(12-17-2013 05:37 PM)pdeli Wrote: - I'm now wondering if I made a mistake pushing for the Bi-Pap to replace the C-pap. In looking at my C-Pap data, I see that my "pressure" on a given day went from a base of 7 to as high as 11.
Maybe, maybe not. The thing is: With the BiPAP, you can always switch it to straight CPAP mode if you prefer. Or with the 560, you can make it act just like a System One APAP by doing nothing more than setting min PS = 0
and max PS = 0
. That small change in settings is all it takes to make the machine use the same pressure on both inhalation and exhalation like your CPAP. And in this setting, you can just use the Bi-Flex setting to mimic whatever A-Flex setting you used to have.
In other words, the System One BiPAP is a more flexible machine than the System One APAP. You can make the BiPAP mimic the APAP, but you can't make the APAP act like a BiPAP.
Quote:The machine is a Respironics System One 560P, RemStar Auto with A-Flex. Mode: APAP 7-13cmH20.
My question is, what is the distinction between the application and results of this machine vs. the Bi-Pap with its 6 IPAP and 16 EPAP ??????
From a previous post, we've determined that your BiPAP's settings are:
min EPAP = 6
max IPAP = 16
min PS = 0
max PS = 10
Your old APAP was set with
min pressure = 7
The short answer to your question
max pressure = 13
The biggest difference between the APAP and the BiPAP is that on the APAP when you are exhaling, the pressure is the same as when you were inhaling, while on the BiPAP there are two pressures---one for inhalation (the IPAP) and one for exhalation (the EPAP). And these two pressures do not have to equal each other.
In your case, on the APAP, the starting pressure for the night is 7 = min pressure
setting. And any time you turn the machine off and back on, the pressure is reset to 7cm. And on each and every breath through the night,
7 <= current pressure <= 13
The pressure will adjust through the night, but on any given breath, the pressure on the inhalation will be the same as the pressure on the exhalation. (Flex will provide a small, variable decrease in pressure at the start of the exhalation, but by the time the exhalation is complete, the pressure will be back up to what it was during the inhalation.)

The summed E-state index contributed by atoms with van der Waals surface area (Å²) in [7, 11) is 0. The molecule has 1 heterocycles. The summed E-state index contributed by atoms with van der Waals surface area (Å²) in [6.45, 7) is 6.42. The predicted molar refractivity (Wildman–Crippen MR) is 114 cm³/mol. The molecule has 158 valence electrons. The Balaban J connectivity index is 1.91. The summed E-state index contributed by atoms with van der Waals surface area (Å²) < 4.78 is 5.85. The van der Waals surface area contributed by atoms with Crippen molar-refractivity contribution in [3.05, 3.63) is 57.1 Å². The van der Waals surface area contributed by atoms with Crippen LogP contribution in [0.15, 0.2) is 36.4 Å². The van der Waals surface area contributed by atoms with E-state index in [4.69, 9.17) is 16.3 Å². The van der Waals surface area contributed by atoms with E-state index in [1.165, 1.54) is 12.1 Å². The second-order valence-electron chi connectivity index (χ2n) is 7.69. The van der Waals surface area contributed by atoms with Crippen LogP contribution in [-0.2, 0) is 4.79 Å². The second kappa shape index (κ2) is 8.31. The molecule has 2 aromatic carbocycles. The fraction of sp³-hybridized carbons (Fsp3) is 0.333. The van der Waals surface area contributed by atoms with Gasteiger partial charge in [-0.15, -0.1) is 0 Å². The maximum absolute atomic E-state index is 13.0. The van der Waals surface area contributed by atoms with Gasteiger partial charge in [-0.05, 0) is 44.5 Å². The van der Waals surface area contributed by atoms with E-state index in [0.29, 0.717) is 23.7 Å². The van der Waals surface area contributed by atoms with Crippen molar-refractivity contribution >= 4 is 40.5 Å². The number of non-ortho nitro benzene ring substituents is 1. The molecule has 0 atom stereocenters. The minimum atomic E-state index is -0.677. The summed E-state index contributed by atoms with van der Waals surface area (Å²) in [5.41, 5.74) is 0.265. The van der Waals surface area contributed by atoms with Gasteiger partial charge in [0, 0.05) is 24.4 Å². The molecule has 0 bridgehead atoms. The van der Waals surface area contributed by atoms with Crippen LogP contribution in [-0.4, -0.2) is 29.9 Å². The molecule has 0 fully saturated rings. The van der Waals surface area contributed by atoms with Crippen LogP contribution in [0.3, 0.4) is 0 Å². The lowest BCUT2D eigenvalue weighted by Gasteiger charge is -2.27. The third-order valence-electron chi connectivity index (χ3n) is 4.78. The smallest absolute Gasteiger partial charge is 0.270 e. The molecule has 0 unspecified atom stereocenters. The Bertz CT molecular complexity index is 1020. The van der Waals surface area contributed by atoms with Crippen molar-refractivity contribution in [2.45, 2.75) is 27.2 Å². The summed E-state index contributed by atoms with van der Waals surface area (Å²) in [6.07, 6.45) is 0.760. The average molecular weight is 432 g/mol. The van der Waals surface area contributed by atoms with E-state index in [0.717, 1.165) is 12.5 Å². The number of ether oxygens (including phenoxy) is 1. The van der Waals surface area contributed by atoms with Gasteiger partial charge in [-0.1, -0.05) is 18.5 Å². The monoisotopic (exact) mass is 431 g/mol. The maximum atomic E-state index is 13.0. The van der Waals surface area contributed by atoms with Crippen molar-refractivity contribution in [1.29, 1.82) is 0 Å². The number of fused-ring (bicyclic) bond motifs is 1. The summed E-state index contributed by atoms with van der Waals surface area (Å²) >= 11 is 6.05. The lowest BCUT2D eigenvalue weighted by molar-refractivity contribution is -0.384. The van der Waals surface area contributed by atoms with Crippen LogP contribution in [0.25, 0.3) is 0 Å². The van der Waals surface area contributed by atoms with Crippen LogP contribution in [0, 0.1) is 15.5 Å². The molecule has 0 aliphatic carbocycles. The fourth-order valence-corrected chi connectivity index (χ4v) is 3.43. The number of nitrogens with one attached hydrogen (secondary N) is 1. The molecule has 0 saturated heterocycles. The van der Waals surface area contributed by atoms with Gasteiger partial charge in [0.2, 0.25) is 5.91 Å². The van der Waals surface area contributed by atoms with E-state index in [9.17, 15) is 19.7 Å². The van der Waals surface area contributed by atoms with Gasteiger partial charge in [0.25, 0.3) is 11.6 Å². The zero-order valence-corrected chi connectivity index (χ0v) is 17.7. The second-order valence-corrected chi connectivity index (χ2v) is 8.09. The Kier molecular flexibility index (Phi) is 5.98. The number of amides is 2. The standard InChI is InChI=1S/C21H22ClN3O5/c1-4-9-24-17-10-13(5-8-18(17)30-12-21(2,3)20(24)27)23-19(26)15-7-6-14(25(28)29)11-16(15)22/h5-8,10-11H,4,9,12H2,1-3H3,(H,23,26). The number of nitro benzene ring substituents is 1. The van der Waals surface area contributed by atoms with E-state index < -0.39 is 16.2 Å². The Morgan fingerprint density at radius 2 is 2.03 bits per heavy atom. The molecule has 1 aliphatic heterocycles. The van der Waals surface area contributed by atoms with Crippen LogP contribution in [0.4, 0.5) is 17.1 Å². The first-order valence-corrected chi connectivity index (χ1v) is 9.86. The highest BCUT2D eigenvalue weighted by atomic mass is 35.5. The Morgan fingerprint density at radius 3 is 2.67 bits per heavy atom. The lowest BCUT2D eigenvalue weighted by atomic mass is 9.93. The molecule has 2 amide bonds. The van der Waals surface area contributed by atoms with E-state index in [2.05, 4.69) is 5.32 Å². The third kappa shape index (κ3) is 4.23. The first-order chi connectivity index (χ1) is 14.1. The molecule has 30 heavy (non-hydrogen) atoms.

On the BiPAP with your BiPAP settings, the starting pressures for the night are:
- starting EPAP = 6 = min EPAP
- starting IPAP = 6 min EPAP + min PS
And any time you turn the machine off and back on, the pressures are reset EPAP = 6 and IPAP = 6. And on each and every breath through the night,
- min EPAP + min PS = 6 <= IPAP <= 16 = max IPAP
min EPAP = 6 <= EPAP <= 16 = max IPAP - min PS
- min PS = 0 <= IPAP - EPAP <= 10 = max PS
The biggest difference between the BiPAP and the APAP is that on the BiPAP, the IPAP does NOT have to equal the EPAP on every single breath, and with your settings, it is possible for IPAP = 16 and EPAP = 6 since max PS
= 10 = 16 - 6.
The way the BiPAP works is this: When you are inhaling, the machine increases the pressure to the current IPAP pressure; as soon as your exhalation starts, the pressure is decreased to the EPAP pressure, which can be quite a bit less than the IPAP. The cycle of increasing the pressure at the start of each inhalation and decreasing it a the start of each exhalation continues for each and every breath you take whenever your IPAP > EPAP. The BiPAP Auto algorithm is very similar to the APAP's Auto algorithm and it allows both the IPAP and EPAP pressures to change during the night. But in the BiPAP Auto algorithm, sometimes the machine will only increase the IPAP pressure in response to events; sometimes it will only increase the EPAP; and sometimes it will increase both the IPAP and EPAP pressures.
The point of having two different pressures on a BiPAP is that for many people, the switch between IPAP on inhalation and EPAP on exhalation (when IPAP > EPAP) makes breathing against the positive air pressure seem more natural. The drop to EPAP during the entire exhalation also makes it easier for some people to exhale against the pressure. (The pressure relief provided by Flex does not last for the full exhalation.) And in general the average pressure level the body has to deal with is lower because roughly half the night, you're exhaling at EPAP. And this can reduce the tendency to swallow air, which reduces aerophagia. For people who have a tendency to develop pressure induced CAs, the fact that EPAP can be much lower than IPAP can help reduce (sometimes even eliminate) the problem of pressure induced CAs.
A longer, more complete answer to your question: What is the distinction between the application and results of the APAP vs. the Bi-Pap Auto?
requires some understanding of how each of these two machines respond to obstructive apneas, hypopneas, flow limitations, RERAs, and snoring. I'll save that for another post.